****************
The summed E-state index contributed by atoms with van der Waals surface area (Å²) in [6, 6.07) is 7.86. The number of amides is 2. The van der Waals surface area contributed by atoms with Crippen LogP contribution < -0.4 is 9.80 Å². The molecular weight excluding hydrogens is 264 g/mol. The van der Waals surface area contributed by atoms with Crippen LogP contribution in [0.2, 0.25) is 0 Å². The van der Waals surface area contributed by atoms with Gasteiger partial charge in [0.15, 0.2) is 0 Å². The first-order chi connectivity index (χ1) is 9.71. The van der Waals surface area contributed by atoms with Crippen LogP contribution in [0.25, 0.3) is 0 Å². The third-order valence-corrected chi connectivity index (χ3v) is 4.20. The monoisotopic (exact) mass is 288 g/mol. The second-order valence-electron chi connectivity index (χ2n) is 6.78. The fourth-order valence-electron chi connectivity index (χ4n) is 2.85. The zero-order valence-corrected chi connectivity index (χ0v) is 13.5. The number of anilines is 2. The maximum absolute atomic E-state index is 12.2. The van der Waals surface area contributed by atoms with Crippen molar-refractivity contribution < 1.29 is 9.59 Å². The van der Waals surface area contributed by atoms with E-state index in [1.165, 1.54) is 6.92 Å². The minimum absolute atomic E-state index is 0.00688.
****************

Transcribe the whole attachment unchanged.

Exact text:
The summed E-state index contributed by atoms with van der Waals surface area (Å²) in [6, 6.07) is 7.86. The number of amides is 2. The van der Waals surface area contributed by atoms with Crippen LogP contribution < -0.4 is 9.80 Å². The molecular weight excluding hydrogens is 264 g/mol. The van der Waals surface area contributed by atoms with Crippen LogP contribution in [0.2, 0.25) is 0 Å². The van der Waals surface area contributed by atoms with Gasteiger partial charge in [0.15, 0.2) is 0 Å². The first-order chi connectivity index (χ1) is 9.71. The van der Waals surface area contributed by atoms with Crippen LogP contribution in [0.25, 0.3) is 0 Å². The third-order valence-corrected chi connectivity index (χ3v) is 4.20. The monoisotopic (exact) mass is 288 g/mol. The second-order valence-electron chi connectivity index (χ2n) is 6.78. The fourth-order valence-electron chi connectivity index (χ4n) is 2.85. The zero-order valence-corrected chi connectivity index (χ0v) is 13.5. The number of anilines is 2. The maximum absolute atomic E-state index is 12.2. The van der Waals surface area contributed by atoms with Crippen molar-refractivity contribution < 1.29 is 9.59 Å². The van der Waals surface area contributed by atoms with E-state index in [1.165, 1.54) is 6.92 Å². The minimum absolute atomic E-state index is 0.00688.